# Estimators of a Noisy Centered Ornstein-Uhlenbeck Process and Its Noise Variance

Requires a Wolfram Notebook System

Interact on desktop, mobile and cloud with the free Wolfram CDF Player or other Wolfram Language products.

Requires a Wolfram Notebook System

Edit on desktop, mobile and cloud with any Wolfram Language product.

This Demonstration considers three estimators for a noisy centered Ornstein–Uhlenbeck process. This work is a logical sequel to [1]; they both consider a classic "AR1 plus noise" model for time series, but in [1], the noise variance was assumed to be known. Recall the setting and notations in [1]: an underlying process, assumed to be a stationary solution to the differential equation

[more]
Contributed by: Didier A. Girard (October 2018)

(CNRS-LJK and Univ. Grenoble Alpes)

Open content licensed under CC BY-NC-SA

## Details

Each realization of the underlying process (a non-noisy dataset) is generated by using the built-in function OrnsteinUhlenbeckProcess. Changing consists of adding a standard Gaussian white noise series that is amplified by the chosen to such a non-noisy dataset.

Snapshot 1: Select "diffusion coefficient parameter" 32 (the value of from which the non-noisy data is simulated), being fixed, and choose . This setting (with ) is also analyzed in Snapshot 1 of [1]. There it was observed that CGEMEV with a priori known was much more efficient than the neglecting-errors-ML; this holds as long as the noise level stays greater than, say, . The two methods—ML taking account of an unknown and CGEMEV-ML—have very similar statistical efficiencies.

The third method, CGEMEV using , is obtained by clicking "variogram extrapolation at 0+" instead of "hybrid EV-ML". It is not so bad considering that it is sometimes 10 times faster than CGEMEV-ML. First, as in ML or CGEMEV-ML, a lower bound is imposed on ; precisely is used as soon as . By changing the generation-seed, this lower bound is often active when . This is no longer the case when we come back to . More precisely, for a seed of 6499, you can see that CGEMEV❘ gives a slight underestimation of and an overestimation of ; for other seeds, these errors of estimation are in the opposite direction (see, for instance, a seed of 6517). These "small" inaccuracies of the nonparametric are very often corrected by CGEMEV-ML.

Snapshot 2: Keeping and selecting a small (here ) as the "diffusion coefficient parameter" (so that we are close to the near unit root situation), a noise with can no longer be considered as a negligible noise. This claim can be easily demonstrated by playing with [1] where "not negligible noise" means that the neglecting-errors-ML method cannot be trusted. The good news is that with such small , the noise level can now be reliably estimated, even when it is only , either by ML or CGEMEV-ML. Concerning the starting point (here randomized) required by the iterative maximization of the likelihood, it may sometimes have a non-negligible impact; by changing the randomization seed from 321 to 1492, you can see a weak impact in this setting, even though the estimation of is now slightly worse than the one by CGEMEV-ML. However, if the iteration is stopped too early (try 50 instead of 100), the impact is strong; the seed 2018 greatly deteriorates the ML estimator of .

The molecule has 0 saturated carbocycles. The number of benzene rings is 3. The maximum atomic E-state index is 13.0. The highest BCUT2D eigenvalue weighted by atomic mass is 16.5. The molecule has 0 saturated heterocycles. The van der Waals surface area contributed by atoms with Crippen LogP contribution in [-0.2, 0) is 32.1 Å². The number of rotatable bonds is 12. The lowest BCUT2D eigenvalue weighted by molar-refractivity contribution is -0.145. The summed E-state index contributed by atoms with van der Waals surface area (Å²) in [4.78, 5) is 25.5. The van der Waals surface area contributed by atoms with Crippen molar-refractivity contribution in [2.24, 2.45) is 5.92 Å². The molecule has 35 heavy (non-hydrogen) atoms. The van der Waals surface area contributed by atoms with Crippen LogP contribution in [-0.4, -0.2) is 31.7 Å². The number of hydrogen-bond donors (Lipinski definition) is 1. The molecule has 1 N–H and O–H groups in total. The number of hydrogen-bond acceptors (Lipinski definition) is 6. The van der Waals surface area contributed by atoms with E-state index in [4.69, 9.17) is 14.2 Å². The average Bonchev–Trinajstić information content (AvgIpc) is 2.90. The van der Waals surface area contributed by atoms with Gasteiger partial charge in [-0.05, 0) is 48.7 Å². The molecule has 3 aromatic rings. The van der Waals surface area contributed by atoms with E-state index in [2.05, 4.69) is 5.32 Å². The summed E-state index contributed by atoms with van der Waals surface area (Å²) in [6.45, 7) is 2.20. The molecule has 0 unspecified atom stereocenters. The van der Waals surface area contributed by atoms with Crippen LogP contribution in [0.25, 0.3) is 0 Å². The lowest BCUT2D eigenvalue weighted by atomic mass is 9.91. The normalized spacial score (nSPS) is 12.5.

Snapshot 3: The meaning of "small " in the previous statement depends on , as expected; here with and , the noise is still reliably estimated. This estimation is less accurate as increases; this is the case already with , even for ML where the upper bound , imposed on the SNR, is often active, yet the estimation of the diffusion coefficient by where is arbitrarily set at is still almost as efficient as ML in such a case.

References

[1] D. A. Girard. "Estimating a Centered Ornstein–Uhlenbeck Process under Measurement Errors" from the Wolfram Demonstrations Project—A Wolfram Web Resource. demonstrations.wolfram.com/EstimatingACenteredOrnsteinUhlenbeckProcessUnderMeasurementE.

[2] D. A. Girard, "Efficiently Estimating Some Common Geostatistical Models by ‘Energy–Variance Matching’ or Its Randomized ‘Conditional–Mean’ Versions," *Spatial Statistics*, 21(Part A), 2017 pp. 1–26. doi:10.1016/j.spasta.2017.01.001.

[3] M. Katzfuss and N. Cressie, "Bayesian Hierarchical Spatio‐temporal Smoothing for Very Large Datasets,"
*Environmetrics*, 23(1), 2012 pp. 94–107. doi:10.1002/env.1147.

[4] C. Gu, *Smoothing Spline ANOVA Models*, 2nd ed., New York: Springer, 2013.

[5] D. A. Girard. "Three Alternatives to the Likelihood Maximization for Estimating a Centered Matérn (3/2) Process" from the Wolfram Demonstrations Project—A Wolfram Web Resource. demonstrations.wolfram.com/ThreeAlternativesToTheLikelihoodMaximizationForEstimatingACe.

[6] D. A. Girard. "Estimating a Centered Matérn (1) Process: Three Alternatives to Maximum Likelihood via Conjugate Gradient Linear Solvers" from the Wolfram Demonstrations Project—A Wolfram Web Resource. demonstrations.wolfram.com/EstimatingACenteredMatern1ProcessThreeAlternativesToMaximumL.

[7] D. A. Girard. "Estimating a Centered Isotropic Matérn Field from a (Possibly Incomplete and Noisy) Lattice Observation." (Oct 1, 2018) github.com/didiergirard/CGEMEV.

[8] J. Staudenmayer and J.P. Buonaccorsi, "Measurement Error in Linear Autoregressive Models,"
*Journal of the American Statistical Association*, 100(471), 2005 pp. 841–852. doi.org/10.1198/016214504000001871.

## Snapshots

## Permanent Citation